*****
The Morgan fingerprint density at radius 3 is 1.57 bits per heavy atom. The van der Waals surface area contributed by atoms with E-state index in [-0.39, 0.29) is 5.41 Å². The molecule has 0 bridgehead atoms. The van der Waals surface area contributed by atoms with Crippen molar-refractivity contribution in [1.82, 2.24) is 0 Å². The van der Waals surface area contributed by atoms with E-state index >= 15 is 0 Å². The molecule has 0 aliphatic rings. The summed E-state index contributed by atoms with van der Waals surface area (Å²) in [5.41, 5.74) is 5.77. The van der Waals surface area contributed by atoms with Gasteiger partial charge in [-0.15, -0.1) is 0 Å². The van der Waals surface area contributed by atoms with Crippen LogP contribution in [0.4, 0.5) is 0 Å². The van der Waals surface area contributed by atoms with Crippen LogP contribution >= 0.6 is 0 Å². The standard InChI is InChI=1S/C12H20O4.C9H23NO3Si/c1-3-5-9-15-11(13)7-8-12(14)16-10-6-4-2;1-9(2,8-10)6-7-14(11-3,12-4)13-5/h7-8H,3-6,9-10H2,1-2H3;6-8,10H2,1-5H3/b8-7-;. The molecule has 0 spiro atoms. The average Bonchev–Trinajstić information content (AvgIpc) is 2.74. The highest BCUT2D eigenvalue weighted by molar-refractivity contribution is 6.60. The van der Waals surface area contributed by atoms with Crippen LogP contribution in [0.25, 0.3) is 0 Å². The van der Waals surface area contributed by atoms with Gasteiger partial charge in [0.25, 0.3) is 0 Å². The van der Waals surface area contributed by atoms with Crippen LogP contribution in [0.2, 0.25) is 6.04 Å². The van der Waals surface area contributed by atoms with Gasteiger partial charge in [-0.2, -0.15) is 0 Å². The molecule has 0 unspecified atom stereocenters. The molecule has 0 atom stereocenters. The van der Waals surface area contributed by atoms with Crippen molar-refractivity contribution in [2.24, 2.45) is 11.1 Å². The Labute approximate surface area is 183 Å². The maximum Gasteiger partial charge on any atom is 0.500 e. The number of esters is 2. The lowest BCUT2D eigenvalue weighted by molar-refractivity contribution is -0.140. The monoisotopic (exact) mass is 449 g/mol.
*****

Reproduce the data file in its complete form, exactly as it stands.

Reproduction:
The Morgan fingerprint density at radius 3 is 1.57 bits per heavy atom. The van der Waals surface area contributed by atoms with E-state index in [-0.39, 0.29) is 5.41 Å². The molecule has 0 bridgehead atoms. The van der Waals surface area contributed by atoms with Crippen molar-refractivity contribution in [1.82, 2.24) is 0 Å². The van der Waals surface area contributed by atoms with E-state index >= 15 is 0 Å². The molecule has 0 aliphatic rings. The summed E-state index contributed by atoms with van der Waals surface area (Å²) in [5.41, 5.74) is 5.77. The van der Waals surface area contributed by atoms with Gasteiger partial charge in [-0.15, -0.1) is 0 Å². The van der Waals surface area contributed by atoms with Crippen LogP contribution in [0.4, 0.5) is 0 Å². The van der Waals surface area contributed by atoms with Crippen LogP contribution >= 0.6 is 0 Å². The standard InChI is InChI=1S/C12H20O4.C9H23NO3Si/c1-3-5-9-15-11(13)7-8-12(14)16-10-6-4-2;1-9(2,8-10)6-7-14(11-3,12-4)13-5/h7-8H,3-6,9-10H2,1-2H3;6-8,10H2,1-5H3/b8-7-;. The molecule has 0 spiro atoms. The average Bonchev–Trinajstić information content (AvgIpc) is 2.74. The highest BCUT2D eigenvalue weighted by molar-refractivity contribution is 6.60. The van der Waals surface area contributed by atoms with Crippen LogP contribution in [0.25, 0.3) is 0 Å². The van der Waals surface area contributed by atoms with Gasteiger partial charge in [0.25, 0.3) is 0 Å². The van der Waals surface area contributed by atoms with Crippen LogP contribution in [0.2, 0.25) is 6.04 Å². The van der Waals surface area contributed by atoms with Gasteiger partial charge in [-0.2, -0.15) is 0 Å². The molecule has 0 unspecified atom stereocenters. The molecule has 0 atom stereocenters. The van der Waals surface area contributed by atoms with Crippen molar-refractivity contribution in [2.24, 2.45) is 11.1 Å². The Labute approximate surface area is 183 Å². The maximum Gasteiger partial charge on any atom is 0.500 e. The number of esters is 2. The lowest BCUT2D eigenvalue weighted by molar-refractivity contribution is -0.140. The monoisotopic (exact) mass is 449 g/mol.